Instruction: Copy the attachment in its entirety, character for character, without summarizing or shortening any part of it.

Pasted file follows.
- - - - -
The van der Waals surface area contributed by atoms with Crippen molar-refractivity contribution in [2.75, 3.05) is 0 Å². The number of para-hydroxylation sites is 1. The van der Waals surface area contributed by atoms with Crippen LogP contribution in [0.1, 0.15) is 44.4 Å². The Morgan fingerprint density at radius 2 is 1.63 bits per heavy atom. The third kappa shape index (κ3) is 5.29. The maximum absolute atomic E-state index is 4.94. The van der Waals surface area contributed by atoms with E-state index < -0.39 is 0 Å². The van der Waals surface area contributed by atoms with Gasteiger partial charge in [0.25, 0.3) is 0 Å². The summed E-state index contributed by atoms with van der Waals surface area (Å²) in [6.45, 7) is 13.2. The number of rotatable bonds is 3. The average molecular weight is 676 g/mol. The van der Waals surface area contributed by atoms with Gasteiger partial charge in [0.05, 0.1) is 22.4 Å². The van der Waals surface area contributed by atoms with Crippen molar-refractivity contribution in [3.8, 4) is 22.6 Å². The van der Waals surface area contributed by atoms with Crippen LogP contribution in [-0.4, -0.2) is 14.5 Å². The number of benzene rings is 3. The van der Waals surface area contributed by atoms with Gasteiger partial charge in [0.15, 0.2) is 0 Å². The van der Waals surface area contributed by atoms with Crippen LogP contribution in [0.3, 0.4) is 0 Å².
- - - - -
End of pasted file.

The van der Waals surface area contributed by atoms with Crippen molar-refractivity contribution in [2.75, 3.05) is 0 Å². The number of para-hydroxylation sites is 1. The van der Waals surface area contributed by atoms with Crippen LogP contribution in [0.1, 0.15) is 44.4 Å². The Morgan fingerprint density at radius 2 is 1.63 bits per heavy atom. The third kappa shape index (κ3) is 5.29. The maximum absolute atomic E-state index is 4.94. The van der Waals surface area contributed by atoms with E-state index < -0.39 is 0 Å². The van der Waals surface area contributed by atoms with Gasteiger partial charge in [0.25, 0.3) is 0 Å². The summed E-state index contributed by atoms with van der Waals surface area (Å²) in [6.45, 7) is 13.2. The number of rotatable bonds is 3. The average molecular weight is 676 g/mol. The van der Waals surface area contributed by atoms with Gasteiger partial charge in [0.05, 0.1) is 22.4 Å². The van der Waals surface area contributed by atoms with Crippen molar-refractivity contribution in [3.8, 4) is 22.6 Å². The van der Waals surface area contributed by atoms with Crippen LogP contribution in [-0.4, -0.2) is 14.5 Å². The number of benzene rings is 3. The van der Waals surface area contributed by atoms with Gasteiger partial charge in [0.15, 0.2) is 0 Å². The van der Waals surface area contributed by atoms with Crippen LogP contribution in [0.3, 0.4) is 0 Å².